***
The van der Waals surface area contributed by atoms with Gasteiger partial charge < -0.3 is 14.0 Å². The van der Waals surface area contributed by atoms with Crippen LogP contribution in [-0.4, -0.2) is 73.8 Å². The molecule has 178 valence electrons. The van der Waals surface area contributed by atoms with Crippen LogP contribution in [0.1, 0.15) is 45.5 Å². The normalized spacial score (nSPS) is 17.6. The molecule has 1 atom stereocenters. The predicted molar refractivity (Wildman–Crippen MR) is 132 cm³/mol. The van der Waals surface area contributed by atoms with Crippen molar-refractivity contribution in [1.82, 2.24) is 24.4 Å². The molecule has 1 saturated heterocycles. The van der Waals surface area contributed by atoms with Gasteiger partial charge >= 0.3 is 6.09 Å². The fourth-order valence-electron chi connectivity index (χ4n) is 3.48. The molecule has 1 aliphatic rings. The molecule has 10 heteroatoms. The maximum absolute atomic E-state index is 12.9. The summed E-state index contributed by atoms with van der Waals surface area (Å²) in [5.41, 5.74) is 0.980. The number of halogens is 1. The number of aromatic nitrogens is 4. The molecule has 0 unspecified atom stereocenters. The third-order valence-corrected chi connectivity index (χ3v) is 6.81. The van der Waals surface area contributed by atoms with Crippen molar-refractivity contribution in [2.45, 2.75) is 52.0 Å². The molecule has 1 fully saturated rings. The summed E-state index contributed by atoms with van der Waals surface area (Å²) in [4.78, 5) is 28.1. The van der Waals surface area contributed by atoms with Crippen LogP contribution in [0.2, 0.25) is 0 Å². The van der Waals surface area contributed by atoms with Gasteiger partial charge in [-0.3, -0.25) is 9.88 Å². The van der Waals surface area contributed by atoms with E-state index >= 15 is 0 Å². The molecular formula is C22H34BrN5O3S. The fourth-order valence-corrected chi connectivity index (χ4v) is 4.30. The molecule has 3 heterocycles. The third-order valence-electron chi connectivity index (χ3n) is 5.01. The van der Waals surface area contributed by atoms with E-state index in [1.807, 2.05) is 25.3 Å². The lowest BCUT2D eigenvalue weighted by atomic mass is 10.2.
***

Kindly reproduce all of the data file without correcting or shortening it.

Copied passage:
The van der Waals surface area contributed by atoms with Gasteiger partial charge < -0.3 is 14.0 Å². The van der Waals surface area contributed by atoms with Crippen LogP contribution in [-0.4, -0.2) is 73.8 Å². The molecule has 178 valence electrons. The van der Waals surface area contributed by atoms with Crippen LogP contribution in [0.1, 0.15) is 45.5 Å². The normalized spacial score (nSPS) is 17.6. The molecule has 1 atom stereocenters. The predicted molar refractivity (Wildman–Crippen MR) is 132 cm³/mol. The van der Waals surface area contributed by atoms with Crippen molar-refractivity contribution in [1.82, 2.24) is 24.4 Å². The molecule has 1 saturated heterocycles. The van der Waals surface area contributed by atoms with Gasteiger partial charge >= 0.3 is 6.09 Å². The fourth-order valence-electron chi connectivity index (χ4n) is 3.48. The molecule has 1 aliphatic rings. The molecule has 10 heteroatoms. The maximum absolute atomic E-state index is 12.9. The summed E-state index contributed by atoms with van der Waals surface area (Å²) in [5.41, 5.74) is 0.980. The number of halogens is 1. The number of aromatic nitrogens is 4. The molecule has 0 unspecified atom stereocenters. The third-order valence-corrected chi connectivity index (χ3v) is 6.81. The van der Waals surface area contributed by atoms with Crippen molar-refractivity contribution in [2.45, 2.75) is 52.0 Å². The molecule has 1 fully saturated rings. The summed E-state index contributed by atoms with van der Waals surface area (Å²) in [4.78, 5) is 28.1. The van der Waals surface area contributed by atoms with Crippen LogP contribution in [0.2, 0.25) is 0 Å². The van der Waals surface area contributed by atoms with Gasteiger partial charge in [-0.3, -0.25) is 9.88 Å². The van der Waals surface area contributed by atoms with E-state index >= 15 is 0 Å². The molecular formula is C22H34BrN5O3S. The fourth-order valence-corrected chi connectivity index (χ4v) is 4.30. The molecule has 3 heterocycles. The third-order valence-electron chi connectivity index (χ3n) is 5.01. The van der Waals surface area contributed by atoms with E-state index in [1.807, 2.05) is 25.3 Å². The lowest BCUT2D eigenvalue weighted by atomic mass is 10.2.